Top Ten Tuesday – Reading and Thinking through Canadian History

top 10

Teaching Social Studies though literature is something I have always found to be the most meaningful and interesting way to teach.  Because the students at my school are comfortable using Reading Power strategies, they are ready to apply their thinking to different content areas.  One class I am working with at school is focusing on Canada in Social Studies so we have been practicing Reading Power strategies using picture books that are based on true events in Canadian history.  Marking the events, dates and locations on a map of Canada is helping us gain perspective and we will end the unit with a time line activity.   Canadian history + picture books – ENGAGED LEARNERS!

Here are my Top Ten books that focus on a piece of Canadian history:

  1. Out of the Woods: A True Story of an Unforgettable Event  Rebecca Bond

Inspired by the author’s grandfather’s experiences living in a lodge in the woods, a story of how people and animals survive a forest fire in a small Canadian town in the early 1800’s.  Gorgeous illustrations and beautiful writing, perfect for VISUALIZING.

2. The Patchwork Path to Freedom – Bettye Stroud

A child tells of escaping to Canada on the Underground Railroad, accompanied by her father, and of following secret signs sewn into quilt patterns.  The story is exciting and the quilt-code messages are fascinating.

3. Laura Secord: A Story of Courage – Janet Lunn

Laura Secord became one of Canada’s most celebrated war heroines when, during the War of 1812, she overhears an American soldier’s plan to ambush the British Commander James FitzGibbon.  Laura braves miles of rough terrain to warn FitzGibbon, preventing the massacre and saving the lives of hundreds of British soldiers. Informative and interesting introduction and gorgeous illustrations.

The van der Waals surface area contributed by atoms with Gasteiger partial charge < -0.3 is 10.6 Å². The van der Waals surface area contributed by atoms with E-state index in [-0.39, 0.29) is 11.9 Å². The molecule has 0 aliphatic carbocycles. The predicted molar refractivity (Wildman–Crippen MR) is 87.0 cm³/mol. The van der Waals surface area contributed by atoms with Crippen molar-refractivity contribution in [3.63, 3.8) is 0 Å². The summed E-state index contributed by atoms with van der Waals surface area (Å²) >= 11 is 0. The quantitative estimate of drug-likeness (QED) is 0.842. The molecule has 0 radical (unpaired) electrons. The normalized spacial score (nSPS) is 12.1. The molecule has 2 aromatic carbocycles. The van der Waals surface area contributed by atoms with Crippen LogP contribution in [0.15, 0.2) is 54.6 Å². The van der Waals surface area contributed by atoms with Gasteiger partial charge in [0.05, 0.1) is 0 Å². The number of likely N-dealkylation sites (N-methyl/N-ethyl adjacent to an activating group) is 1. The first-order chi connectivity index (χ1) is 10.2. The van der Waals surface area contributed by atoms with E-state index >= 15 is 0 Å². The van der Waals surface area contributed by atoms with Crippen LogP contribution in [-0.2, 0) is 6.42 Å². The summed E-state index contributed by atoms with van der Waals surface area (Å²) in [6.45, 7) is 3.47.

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4. The Prairie Fire – Marilynn Reynolds

A young boy’s heroic efforts to help his parents save their prairie homestead.  This book is a wonderful historical glimpse into the beauty and hardships of prairie farm life.  Realistic and dramatic prairie landscape illustrations make this an excellent story for VISUALIZING.

 

5. Secret of the Dance – Andrea Spalding and Alfred Scow

In 1885, the Canadian government outlawed Potlatch ceremonies and threatened severe consequences for those who did not obey.   Many continued the ceremony in secret.  This is the story of a young Native boy and his family who are spirited away by boat to a secret location where he witnesses a Potlatch.   Rich, colorful, detailed illustrations.  Powerful and thought-provoking.  Great for QUESTIONING.

 

6. Emma and the Silk TrainJulie Lawson 

 After a train carrying bolts of precious silk derails, a girl, obsessed with longing for a silk blouse, spends weeks combing the nearby river for fabric. This story is inspired by the 1927 derailment of a silk train in British Columbia and includes fascinating historical notes about the speedy silk trains of the 1920’s.